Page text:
ORIGINAL RESEARCH article
Sec. Addictive Disorders
Volume 12 - 2021 | https://doi.org/10.3389/fpsyt.2021.741900
Mental Imagery Skills in Alcohol-Dependent Subjects and Their Associations With Cognitive Performance: An Exploratory Study During Residential Rehabilitation
- 1Department of Physical and Rehabilitation Medicine of Genova Nervi Institute, Istituti Clinici Scientifici (ICS) Maugeri Spa SB, Genoa, Italy
- 2School of Psychotherapy, Miller Institute for Behavioral and Cognitive Therapy, Genoa, Italy
- 3Department of Neuroscience, Rehabilitation, Ophthalmology, Genetics, Maternal and Child Health, University of Genoa, Genoa, Italy
- 4Department of Neurorehabilitation Medicine of Pavia Institute, Istituti Clinici Scientifici (ICS) Maugeri, Istituti di Ricovero e Cura a Carattere Scientifico (IRCCS) Spa SB, Pavia, Italy
People in alcohol-detoxification experience deficits in motor and non-motor functions including cognitive performance. Imagery, the cognitive process of generating visual, auditory or kinesthetic experiences in the mind without the presence of external stimuli, has been little studied in Alcohol Use Disorders (AUD). This pilot study aims to observe the cognitive abilities useful for the inspection, maintenance, generation and manipulation of images in these patients during residential rehabilitation and investigate the relationships with their cognitive performance. Thirty-six subjects who completed the 28-day rehabilitation program for alcohol addiction, completed the Mental Imagery Test (MIT) and Neuropsychological Battery (ENB-2). The global score at MIT did not show pathological scores. The 11.1% of AUD patients showed an impaired global score in the cognitive performance and the 5.7% with scoring at limits of norm. Significant correlations were found between Mental Imagery abilities and ENB-2 subscale and stepwise regression analysis showed the close association between the ability of imagery (Mental Imagery Test) and the overall cognitive performance (ENB-2) in alcohol dependent patients and this relationship is stronger than other cognitive tasks.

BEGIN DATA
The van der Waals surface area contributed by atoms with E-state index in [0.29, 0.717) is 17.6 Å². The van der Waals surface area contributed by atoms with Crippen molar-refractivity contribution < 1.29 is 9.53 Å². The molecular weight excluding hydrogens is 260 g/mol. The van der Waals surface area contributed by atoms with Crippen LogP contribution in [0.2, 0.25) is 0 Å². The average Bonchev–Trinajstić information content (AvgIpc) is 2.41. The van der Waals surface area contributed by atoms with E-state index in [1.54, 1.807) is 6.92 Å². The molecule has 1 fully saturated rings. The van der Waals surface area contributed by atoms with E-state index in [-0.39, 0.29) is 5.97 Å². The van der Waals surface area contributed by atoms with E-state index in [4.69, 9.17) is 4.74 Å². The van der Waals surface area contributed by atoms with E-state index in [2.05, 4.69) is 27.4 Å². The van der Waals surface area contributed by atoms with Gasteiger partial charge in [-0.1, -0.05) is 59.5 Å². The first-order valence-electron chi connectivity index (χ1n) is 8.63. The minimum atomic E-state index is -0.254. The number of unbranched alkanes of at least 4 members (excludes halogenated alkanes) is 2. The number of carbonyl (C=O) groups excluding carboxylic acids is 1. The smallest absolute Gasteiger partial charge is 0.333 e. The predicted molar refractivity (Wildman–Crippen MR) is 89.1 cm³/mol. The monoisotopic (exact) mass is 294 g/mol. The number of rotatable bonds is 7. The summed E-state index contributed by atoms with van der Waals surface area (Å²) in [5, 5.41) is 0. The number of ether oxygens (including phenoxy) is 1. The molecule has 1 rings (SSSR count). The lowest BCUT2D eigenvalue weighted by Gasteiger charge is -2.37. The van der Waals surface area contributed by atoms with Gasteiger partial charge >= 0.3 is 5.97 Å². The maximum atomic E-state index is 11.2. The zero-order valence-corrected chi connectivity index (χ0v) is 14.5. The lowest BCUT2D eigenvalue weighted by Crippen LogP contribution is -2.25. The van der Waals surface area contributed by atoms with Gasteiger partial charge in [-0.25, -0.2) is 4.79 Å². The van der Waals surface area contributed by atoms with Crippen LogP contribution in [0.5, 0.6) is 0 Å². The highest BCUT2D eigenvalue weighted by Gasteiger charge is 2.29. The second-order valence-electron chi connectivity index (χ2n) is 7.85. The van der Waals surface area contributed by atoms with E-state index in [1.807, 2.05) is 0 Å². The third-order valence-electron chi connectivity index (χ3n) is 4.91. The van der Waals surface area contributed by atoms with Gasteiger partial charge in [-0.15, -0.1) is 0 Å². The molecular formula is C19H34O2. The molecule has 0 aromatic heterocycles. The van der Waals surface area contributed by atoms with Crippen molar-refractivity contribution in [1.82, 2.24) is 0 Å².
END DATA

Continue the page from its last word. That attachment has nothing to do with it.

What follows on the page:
Alcohol abuse is associated with significant alteration of brain structure, physiology and functions. Neuroimaging studies provided evidence for ethanol-induced multiple brain lesions, that can account for cognitive and motor impairments (1, 2). The cognitive deficits mainly affect executive functions, episodic memory and visuospatial abilities. Specifically, individuals with alcohol use disorders (AUD) are at risk for executive cognitive functioning impairments as well as damage to the frontal brain (3). Although the maintenance of sobriety is associated with cognitive recovery, some deficits may persist and interfere with the motivation process of patients to change their addictive behavior (4). The literature showed that after alcohol detoxification, 50–80% of the recently abstinent subjects present neuropsychological impairments (5–7). Alcohol-related brain damage is characterized by a brain volume deficit, a dilatation of the ventricles and an increased cerebrospinal fluid quantity, involving several brain regions: cerebellum, corpus callosum, hippocampus, thalamus, amygdala, and frontal cortices (8). These neuroanatomical alterations can account for neuropsychological impairments involving attention, executive functions, memory, visuospatial and motor skills. Cognitive and neuropsychological deficits may interfere with the ability to learn, retain or use new information, affecting on treatment outcome in AUD, through an effect on change processes and mechanism of change (9). Alterations of episodic memory in AUD subjects is related to limited learning abilities, impairments of encoding and recollection deficits, while storage capacities appeared to be preserved (4). The executive functions also play a key role on memory impairment. These functions are known to contribute to the strategic organization of information in order to facilitate encoding and recovery in memory, integrating diverse types of information (factual, temporal, spatial) into a meaningful representation. Disorders of inhibition, flexibility, categorization, organization and planning have been frequently found in AUD subjects with alterations of executive functions (10). Finally, visuospatial cognition is also compromised in detoxified alcoholics, including functions such as scanning and using visual images and more complex operations of manipulation, storing and retrieving of visuospatial information (11). Although many studies show that the recovery of different cognitive functions depends on the type of function and some cognitive deficits are reversible after few weeks after abstinence, for others, residual deficits persist over time (12). The literature suggested that the cognitive impairment may reduce the effectiveness of psychological treatments in AUD and that cognitive dysfunctions are directly related to compliance with treatment and maintenance of abstinence (13).